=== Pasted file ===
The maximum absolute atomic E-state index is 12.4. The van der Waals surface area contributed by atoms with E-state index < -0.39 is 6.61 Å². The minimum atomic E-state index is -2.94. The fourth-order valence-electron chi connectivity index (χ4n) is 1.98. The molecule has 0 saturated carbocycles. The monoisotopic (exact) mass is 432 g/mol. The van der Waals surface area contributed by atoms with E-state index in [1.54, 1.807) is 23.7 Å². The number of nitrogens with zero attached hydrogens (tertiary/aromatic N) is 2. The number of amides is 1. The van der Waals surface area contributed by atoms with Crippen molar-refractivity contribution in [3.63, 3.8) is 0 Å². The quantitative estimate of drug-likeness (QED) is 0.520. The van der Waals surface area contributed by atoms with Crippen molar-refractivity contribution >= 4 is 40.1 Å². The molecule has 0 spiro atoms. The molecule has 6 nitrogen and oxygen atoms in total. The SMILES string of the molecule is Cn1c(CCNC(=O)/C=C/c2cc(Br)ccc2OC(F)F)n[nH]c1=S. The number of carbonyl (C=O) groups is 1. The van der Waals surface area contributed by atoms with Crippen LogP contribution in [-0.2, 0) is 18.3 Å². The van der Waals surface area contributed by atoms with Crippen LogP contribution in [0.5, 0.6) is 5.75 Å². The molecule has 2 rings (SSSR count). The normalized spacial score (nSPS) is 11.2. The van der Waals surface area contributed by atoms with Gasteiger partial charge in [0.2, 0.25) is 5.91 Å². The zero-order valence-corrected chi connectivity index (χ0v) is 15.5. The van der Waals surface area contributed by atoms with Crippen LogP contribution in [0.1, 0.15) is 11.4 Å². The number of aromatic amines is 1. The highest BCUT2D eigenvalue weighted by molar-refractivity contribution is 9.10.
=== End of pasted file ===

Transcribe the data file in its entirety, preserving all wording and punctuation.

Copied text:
The maximum absolute atomic E-state index is 12.4. The van der Waals surface area contributed by atoms with E-state index < -0.39 is 6.61 Å². The minimum atomic E-state index is -2.94. The fourth-order valence-electron chi connectivity index (χ4n) is 1.98. The molecule has 0 saturated carbocycles. The monoisotopic (exact) mass is 432 g/mol. The van der Waals surface area contributed by atoms with E-state index in [1.54, 1.807) is 23.7 Å². The number of nitrogens with zero attached hydrogens (tertiary/aromatic N) is 2. The number of amides is 1. The van der Waals surface area contributed by atoms with Crippen molar-refractivity contribution in [3.63, 3.8) is 0 Å². The quantitative estimate of drug-likeness (QED) is 0.520. The van der Waals surface area contributed by atoms with Crippen molar-refractivity contribution >= 4 is 40.1 Å². The molecule has 0 spiro atoms. The molecule has 6 nitrogen and oxygen atoms in total. The SMILES string of the molecule is Cn1c(CCNC(=O)/C=C/c2cc(Br)ccc2OC(F)F)n[nH]c1=S. The number of carbonyl (C=O) groups is 1. The van der Waals surface area contributed by atoms with Crippen LogP contribution in [-0.2, 0) is 18.3 Å². The van der Waals surface area contributed by atoms with Crippen LogP contribution in [0.5, 0.6) is 5.75 Å². The molecule has 2 rings (SSSR count). The normalized spacial score (nSPS) is 11.2. The van der Waals surface area contributed by atoms with Gasteiger partial charge in [0.2, 0.25) is 5.91 Å². The zero-order valence-corrected chi connectivity index (χ0v) is 15.5. The van der Waals surface area contributed by atoms with Crippen LogP contribution in [0.1, 0.15) is 11.4 Å². The number of aromatic amines is 1. The highest BCUT2D eigenvalue weighted by molar-refractivity contribution is 9.10.